Building services, websites and apps from scratch can be a long process with potential duplication of effort needed to implement business and display logic across different back-end and front-end platforms.
It’s more important now than it’s ever been to ensure that businesses have the flexibility to adjust their offerings to meet both business and user needs with minimal impact.
Working in a software team is easy — The business gives you a specification on what to build, the developers build it, the testers test it and then you deploy it somewhere for people to use it.
But what happens when those individuals don’t work in sync and the team is building the software faster than it can be deployed, the developers churn out work faster than it can be tested, or the business can’t feed the team with specifications and decisions? — You get bottlenecks.
Bottlenecks are constraints in a flow and if a team are using a more Lean orientated software development approach then removing these bottlenecks is the key to not only meeting deadlines, but also helping the business realise the agility that such an approach is meant to give them. …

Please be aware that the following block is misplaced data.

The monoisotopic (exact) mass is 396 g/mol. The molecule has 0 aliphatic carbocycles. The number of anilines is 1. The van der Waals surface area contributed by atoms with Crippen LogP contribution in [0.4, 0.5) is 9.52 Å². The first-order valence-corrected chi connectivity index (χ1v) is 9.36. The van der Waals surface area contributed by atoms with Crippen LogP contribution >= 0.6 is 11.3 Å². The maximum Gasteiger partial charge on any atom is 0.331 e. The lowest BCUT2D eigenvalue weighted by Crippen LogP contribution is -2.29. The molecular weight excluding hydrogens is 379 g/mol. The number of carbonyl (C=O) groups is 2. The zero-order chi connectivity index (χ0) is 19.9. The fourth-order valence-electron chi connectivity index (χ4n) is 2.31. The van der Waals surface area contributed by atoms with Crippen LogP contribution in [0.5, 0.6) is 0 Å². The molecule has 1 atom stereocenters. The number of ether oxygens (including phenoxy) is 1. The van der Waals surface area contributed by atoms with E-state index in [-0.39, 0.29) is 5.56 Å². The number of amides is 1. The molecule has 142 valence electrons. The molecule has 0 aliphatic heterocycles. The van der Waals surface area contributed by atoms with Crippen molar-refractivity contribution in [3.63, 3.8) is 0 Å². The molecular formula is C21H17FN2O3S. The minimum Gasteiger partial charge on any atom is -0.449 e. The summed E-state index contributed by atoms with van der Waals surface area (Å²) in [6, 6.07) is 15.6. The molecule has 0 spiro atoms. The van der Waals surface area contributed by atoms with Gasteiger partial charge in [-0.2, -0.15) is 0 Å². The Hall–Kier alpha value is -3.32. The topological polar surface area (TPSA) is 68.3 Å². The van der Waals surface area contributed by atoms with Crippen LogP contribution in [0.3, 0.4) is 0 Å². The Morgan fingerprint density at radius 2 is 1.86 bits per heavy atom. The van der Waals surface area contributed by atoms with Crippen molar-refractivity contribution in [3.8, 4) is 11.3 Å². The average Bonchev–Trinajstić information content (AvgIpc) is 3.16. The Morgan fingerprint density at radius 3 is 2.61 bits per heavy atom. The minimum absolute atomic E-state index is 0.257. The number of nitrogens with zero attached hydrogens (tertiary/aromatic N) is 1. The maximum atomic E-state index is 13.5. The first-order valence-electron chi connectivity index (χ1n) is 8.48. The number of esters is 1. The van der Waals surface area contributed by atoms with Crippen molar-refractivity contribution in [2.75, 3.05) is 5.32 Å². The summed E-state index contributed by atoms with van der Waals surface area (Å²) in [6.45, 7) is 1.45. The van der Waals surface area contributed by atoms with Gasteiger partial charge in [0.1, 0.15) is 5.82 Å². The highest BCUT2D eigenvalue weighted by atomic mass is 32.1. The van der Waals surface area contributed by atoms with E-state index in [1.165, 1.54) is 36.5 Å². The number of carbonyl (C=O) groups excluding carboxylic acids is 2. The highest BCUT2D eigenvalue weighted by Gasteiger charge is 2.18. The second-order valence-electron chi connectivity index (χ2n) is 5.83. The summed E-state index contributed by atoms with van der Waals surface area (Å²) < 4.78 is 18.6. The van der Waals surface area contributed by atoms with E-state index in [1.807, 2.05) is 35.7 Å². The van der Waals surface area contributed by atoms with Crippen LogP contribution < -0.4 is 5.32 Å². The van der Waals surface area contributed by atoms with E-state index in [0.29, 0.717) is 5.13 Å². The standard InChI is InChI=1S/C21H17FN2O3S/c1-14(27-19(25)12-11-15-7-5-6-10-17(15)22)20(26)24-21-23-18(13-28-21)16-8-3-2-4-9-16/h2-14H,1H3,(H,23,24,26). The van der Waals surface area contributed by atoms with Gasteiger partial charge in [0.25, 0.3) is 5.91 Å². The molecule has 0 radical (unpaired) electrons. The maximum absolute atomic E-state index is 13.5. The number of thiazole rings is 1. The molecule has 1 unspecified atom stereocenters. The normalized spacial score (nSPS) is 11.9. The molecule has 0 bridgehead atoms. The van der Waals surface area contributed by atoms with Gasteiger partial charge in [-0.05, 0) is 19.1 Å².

In the early days of software development there was the Specification, a document of what needed to be built with detailed instructions of exactly how the system should function and it was good.
Then as computers started to be used more widely it turned out that specification documents were too rigid as users started to use the systems and software in ways that the specification didn’t cover.
Around the same time, software developers started to realise that the way that software was built needed to be changed in order to accommodate changing user and business needs and thus agile was born and with it came a new way of documenting the intention of a system — the User Story. …